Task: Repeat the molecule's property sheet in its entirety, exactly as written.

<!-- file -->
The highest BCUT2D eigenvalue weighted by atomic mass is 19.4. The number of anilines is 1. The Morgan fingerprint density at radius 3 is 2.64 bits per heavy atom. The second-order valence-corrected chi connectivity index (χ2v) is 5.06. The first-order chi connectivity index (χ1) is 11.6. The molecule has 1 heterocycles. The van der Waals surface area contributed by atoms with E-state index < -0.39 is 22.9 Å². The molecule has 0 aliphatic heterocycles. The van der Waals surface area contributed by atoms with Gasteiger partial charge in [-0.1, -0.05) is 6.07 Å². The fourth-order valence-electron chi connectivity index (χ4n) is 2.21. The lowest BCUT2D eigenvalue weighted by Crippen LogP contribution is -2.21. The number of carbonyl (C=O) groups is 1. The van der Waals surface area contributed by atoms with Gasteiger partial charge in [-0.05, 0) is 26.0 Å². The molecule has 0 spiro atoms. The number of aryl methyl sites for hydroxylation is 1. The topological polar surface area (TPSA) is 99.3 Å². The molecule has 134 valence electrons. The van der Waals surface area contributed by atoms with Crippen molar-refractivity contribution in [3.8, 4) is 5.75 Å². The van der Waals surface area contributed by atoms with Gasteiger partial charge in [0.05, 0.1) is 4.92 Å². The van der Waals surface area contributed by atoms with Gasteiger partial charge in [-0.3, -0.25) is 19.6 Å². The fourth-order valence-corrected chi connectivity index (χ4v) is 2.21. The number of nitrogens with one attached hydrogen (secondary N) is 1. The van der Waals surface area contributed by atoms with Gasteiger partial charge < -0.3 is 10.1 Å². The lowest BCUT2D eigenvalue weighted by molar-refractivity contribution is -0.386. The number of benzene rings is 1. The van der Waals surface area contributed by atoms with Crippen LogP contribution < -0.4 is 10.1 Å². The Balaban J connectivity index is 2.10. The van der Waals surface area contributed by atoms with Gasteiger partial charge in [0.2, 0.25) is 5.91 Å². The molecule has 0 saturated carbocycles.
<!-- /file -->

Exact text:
The highest BCUT2D eigenvalue weighted by atomic mass is 19.4. The number of anilines is 1. The Morgan fingerprint density at radius 3 is 2.64 bits per heavy atom. The second-order valence-corrected chi connectivity index (χ2v) is 5.06. The first-order chi connectivity index (χ1) is 11.6. The molecule has 1 heterocycles. The van der Waals surface area contributed by atoms with E-state index < -0.39 is 22.9 Å². The molecule has 0 aliphatic heterocycles. The van der Waals surface area contributed by atoms with Gasteiger partial charge in [-0.1, -0.05) is 6.07 Å². The fourth-order valence-electron chi connectivity index (χ4n) is 2.21. The lowest BCUT2D eigenvalue weighted by Crippen LogP contribution is -2.21. The number of carbonyl (C=O) groups is 1. The van der Waals surface area contributed by atoms with Gasteiger partial charge in [-0.05, 0) is 26.0 Å². The molecule has 0 spiro atoms. The number of aryl methyl sites for hydroxylation is 1. The topological polar surface area (TPSA) is 99.3 Å². The molecule has 134 valence electrons. The van der Waals surface area contributed by atoms with Crippen molar-refractivity contribution in [3.8, 4) is 5.75 Å². The van der Waals surface area contributed by atoms with Gasteiger partial charge in [0.05, 0.1) is 4.92 Å². The van der Waals surface area contributed by atoms with Gasteiger partial charge in [-0.3, -0.25) is 19.6 Å². The fourth-order valence-corrected chi connectivity index (χ4v) is 2.21. The number of nitrogens with one attached hydrogen (secondary N) is 1. The van der Waals surface area contributed by atoms with Gasteiger partial charge < -0.3 is 10.1 Å². The lowest BCUT2D eigenvalue weighted by molar-refractivity contribution is -0.386. The number of benzene rings is 1. The van der Waals surface area contributed by atoms with Crippen LogP contribution < -0.4 is 10.1 Å². The Balaban J connectivity index is 2.10. The van der Waals surface area contributed by atoms with Gasteiger partial charge in [0.2, 0.25) is 5.91 Å². The molecule has 0 saturated carbocycles.